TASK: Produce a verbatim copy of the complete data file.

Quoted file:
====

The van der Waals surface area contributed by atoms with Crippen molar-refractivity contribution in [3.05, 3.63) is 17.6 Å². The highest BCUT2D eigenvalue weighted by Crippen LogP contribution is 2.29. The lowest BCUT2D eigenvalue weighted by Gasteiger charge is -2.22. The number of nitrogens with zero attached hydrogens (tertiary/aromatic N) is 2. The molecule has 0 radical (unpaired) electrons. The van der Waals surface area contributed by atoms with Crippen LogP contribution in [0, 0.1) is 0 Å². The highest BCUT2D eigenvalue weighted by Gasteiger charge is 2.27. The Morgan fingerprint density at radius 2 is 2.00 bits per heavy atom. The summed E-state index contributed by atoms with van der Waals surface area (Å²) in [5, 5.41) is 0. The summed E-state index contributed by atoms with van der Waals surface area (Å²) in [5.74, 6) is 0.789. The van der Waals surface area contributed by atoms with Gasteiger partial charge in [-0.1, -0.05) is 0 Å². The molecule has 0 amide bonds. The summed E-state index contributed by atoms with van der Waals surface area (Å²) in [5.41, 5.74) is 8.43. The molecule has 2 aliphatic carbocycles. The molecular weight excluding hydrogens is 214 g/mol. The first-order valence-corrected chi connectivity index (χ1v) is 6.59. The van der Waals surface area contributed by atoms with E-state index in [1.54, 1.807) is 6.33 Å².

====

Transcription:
The van der Waals surface area contributed by atoms with Crippen molar-refractivity contribution in [3.05, 3.63) is 17.6 Å². The highest BCUT2D eigenvalue weighted by Crippen LogP contribution is 2.29. The lowest BCUT2D eigenvalue weighted by Gasteiger charge is -2.22. The number of nitrogens with zero attached hydrogens (tertiary/aromatic N) is 2. The molecule has 0 radical (unpaired) electrons. The van der Waals surface area contributed by atoms with Crippen LogP contribution in [0, 0.1) is 0 Å². The highest BCUT2D eigenvalue weighted by Gasteiger charge is 2.27. The Morgan fingerprint density at radius 2 is 2.00 bits per heavy atom. The summed E-state index contributed by atoms with van der Waals surface area (Å²) in [5, 5.41) is 0. The summed E-state index contributed by atoms with van der Waals surface area (Å²) in [5.74, 6) is 0.789. The van der Waals surface area contributed by atoms with Gasteiger partial charge in [-0.1, -0.05) is 0 Å². The molecule has 0 amide bonds. The summed E-state index contributed by atoms with van der Waals surface area (Å²) in [5.41, 5.74) is 8.43. The molecule has 2 aliphatic carbocycles. The molecular weight excluding hydrogens is 214 g/mol. The first-order valence-corrected chi connectivity index (χ1v) is 6.59. The van der Waals surface area contributed by atoms with E-state index in [1.54, 1.807) is 6.33 Å².